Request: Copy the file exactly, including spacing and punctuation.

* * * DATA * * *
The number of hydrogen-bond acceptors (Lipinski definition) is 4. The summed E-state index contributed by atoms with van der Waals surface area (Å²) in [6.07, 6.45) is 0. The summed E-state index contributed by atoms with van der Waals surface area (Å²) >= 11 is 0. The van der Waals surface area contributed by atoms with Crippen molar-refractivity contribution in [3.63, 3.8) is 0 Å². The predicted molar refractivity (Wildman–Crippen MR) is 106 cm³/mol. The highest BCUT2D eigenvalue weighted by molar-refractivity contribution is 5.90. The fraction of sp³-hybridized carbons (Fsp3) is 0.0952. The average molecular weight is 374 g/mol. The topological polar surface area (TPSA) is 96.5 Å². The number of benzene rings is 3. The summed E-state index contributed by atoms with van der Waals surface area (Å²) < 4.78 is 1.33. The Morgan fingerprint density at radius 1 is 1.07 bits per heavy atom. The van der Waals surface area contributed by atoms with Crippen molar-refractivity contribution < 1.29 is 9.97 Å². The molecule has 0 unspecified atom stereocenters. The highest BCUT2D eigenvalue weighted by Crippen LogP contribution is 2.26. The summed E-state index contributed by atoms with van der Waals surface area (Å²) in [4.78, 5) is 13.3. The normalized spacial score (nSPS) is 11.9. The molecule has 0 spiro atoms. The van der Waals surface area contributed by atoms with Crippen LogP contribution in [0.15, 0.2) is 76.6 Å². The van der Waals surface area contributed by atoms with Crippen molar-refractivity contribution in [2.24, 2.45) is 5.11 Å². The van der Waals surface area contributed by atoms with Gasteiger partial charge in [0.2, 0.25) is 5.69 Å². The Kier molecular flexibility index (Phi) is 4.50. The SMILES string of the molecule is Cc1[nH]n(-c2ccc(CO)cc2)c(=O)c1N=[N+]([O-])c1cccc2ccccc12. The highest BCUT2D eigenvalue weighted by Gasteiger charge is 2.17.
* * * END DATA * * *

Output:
The number of hydrogen-bond acceptors (Lipinski definition) is 4. The summed E-state index contributed by atoms with van der Waals surface area (Å²) in [6.07, 6.45) is 0. The summed E-state index contributed by atoms with van der Waals surface area (Å²) >= 11 is 0. The van der Waals surface area contributed by atoms with Crippen molar-refractivity contribution in [3.63, 3.8) is 0 Å². The predicted molar refractivity (Wildman–Crippen MR) is 106 cm³/mol. The highest BCUT2D eigenvalue weighted by molar-refractivity contribution is 5.90. The fraction of sp³-hybridized carbons (Fsp3) is 0.0952. The average molecular weight is 374 g/mol. The topological polar surface area (TPSA) is 96.5 Å². The number of benzene rings is 3. The summed E-state index contributed by atoms with van der Waals surface area (Å²) < 4.78 is 1.33. The Morgan fingerprint density at radius 1 is 1.07 bits per heavy atom. The van der Waals surface area contributed by atoms with Crippen molar-refractivity contribution < 1.29 is 9.97 Å². The molecule has 0 unspecified atom stereocenters. The highest BCUT2D eigenvalue weighted by Crippen LogP contribution is 2.26. The summed E-state index contributed by atoms with van der Waals surface area (Å²) in [4.78, 5) is 13.3. The normalized spacial score (nSPS) is 11.9. The molecule has 0 spiro atoms. The van der Waals surface area contributed by atoms with Crippen LogP contribution in [0.15, 0.2) is 76.6 Å². The van der Waals surface area contributed by atoms with Crippen molar-refractivity contribution in [2.24, 2.45) is 5.11 Å². The van der Waals surface area contributed by atoms with Gasteiger partial charge in [0.2, 0.25) is 5.69 Å². The Kier molecular flexibility index (Phi) is 4.50. The SMILES string of the molecule is Cc1[nH]n(-c2ccc(CO)cc2)c(=O)c1N=[N+]([O-])c1cccc2ccccc12. The highest BCUT2D eigenvalue weighted by Gasteiger charge is 2.17.